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An Engaging Lesson In Literary History, from "DIE #9".


"DIE #9" Cover 1

Writer: Keiron Gillen, Illustrator: Stepanie Hans, Letterer: Clayton Cowles. Special Guest Colourist: Elvire De Cock (Pg 8-18).


First, a word of warning. This is a VERY Lore heavy issue, and does little to further the current arc. However, if you're a total Lore Nerd like myself, there's a very good chance that you're going to love this issue.


In much the same way that DIE #3 explained the makeup of Eternal Prussia, through the introduction of High Fantasy God and middle name enthusiast J.R.R Tolkien, whose magnum opus The Lord of the Rings, and his time spent serving his country in The Great War formed a large part of the aesthetic of that world, Issue #9 introduces us to the inspiration for the party's current location: Angria.


At this point, the Classics fans amongst us are probably grinning knowingly, and yes... You're correct in your guess.


Because, you see, DIE #9 begins with the party locked in glass cages, quietly fighting and plotting amongst themselves, until a visit from their gaoler throws their current situation, and location, into a stark new light.


From there, we get an amazing look back into the history of English Literature, specifically the tragically short lives, of one of England's most prolific literary families.


I'm not going to lie, despite the fact it has very little to do with the current arc, I absolutely loved this issue. It's probably one of my favourites so far, in the whole of DIE. The tale it weaves, of the poor doomed siblings and their obsession with a shared fantasy world is as entrancing as it is tragic.


The fact that, as Gillen so kindly points out in the always worth reading author notes at the end of the issue, the tale presented to us in this issue is more or less factually accurate, only makes the story that much the richer.


Now. As I've said a few times, this book doesn't further the story of the current arc. Those words were picked with extreme care. Because while that is undoubtedly true, that's not to say that this issue does not have any bearing on DIE as a whole. In fact, the reverse is most certainly true.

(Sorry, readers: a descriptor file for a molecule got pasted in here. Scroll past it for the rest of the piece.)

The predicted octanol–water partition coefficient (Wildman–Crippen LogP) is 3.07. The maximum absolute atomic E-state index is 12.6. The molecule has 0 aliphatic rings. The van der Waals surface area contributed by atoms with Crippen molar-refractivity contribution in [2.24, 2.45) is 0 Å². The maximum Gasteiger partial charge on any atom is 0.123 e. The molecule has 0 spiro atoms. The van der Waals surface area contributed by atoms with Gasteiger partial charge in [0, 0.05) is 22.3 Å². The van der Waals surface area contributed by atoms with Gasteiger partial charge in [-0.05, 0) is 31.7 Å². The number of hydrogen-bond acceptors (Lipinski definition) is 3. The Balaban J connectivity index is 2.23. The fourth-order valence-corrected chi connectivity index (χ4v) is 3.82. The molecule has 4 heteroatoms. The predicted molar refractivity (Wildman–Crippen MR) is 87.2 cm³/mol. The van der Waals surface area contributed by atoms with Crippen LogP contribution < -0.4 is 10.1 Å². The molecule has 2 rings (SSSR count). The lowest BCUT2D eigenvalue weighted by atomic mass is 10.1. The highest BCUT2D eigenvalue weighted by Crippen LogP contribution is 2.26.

Because, you see, underneath the history lessons, woven inside the tragic tale of obsession and death, there lies a greater story, a greater QUESTION. One which, I truly believe, is going to be central to the story of DIE, not just for this arc, but for the entirety of the series.


Just who the hell actually created the world of DIE?


We've known for a while now that while Sol may be the Grandmaster, and while he's certainly the Ruler of DIE (or one of them, anyway), he's also most definitely not its creator. And while we now know the inspiration for two of its twenty zones, that still raises the question: If they were the Inspiration, who was the Inspired?


That is a question, that I both need, and fear the answer to.


Overall, this issue broke my brain. I loved it almost as much as it shocked and confused me. It left me feeling undoubtedly satisfied, but simultaneously craving more. Quite a feat really, in 32 pages.



Seriously, look at that artwork. JUST LOOK AT IT. So freakin good.

Gillen continues to be one of the best writers currently working in comics, his story has sunk its varied claws into my heart and I'm not sure I ever want them to let go. Meanwhile, Hans' artwork continues to amazing, and makes sure that I enjoy every moment of the beautiful agony that is DIE.


Quite frankly, my only problem with this issue, is that I now need to wait a month to read more...

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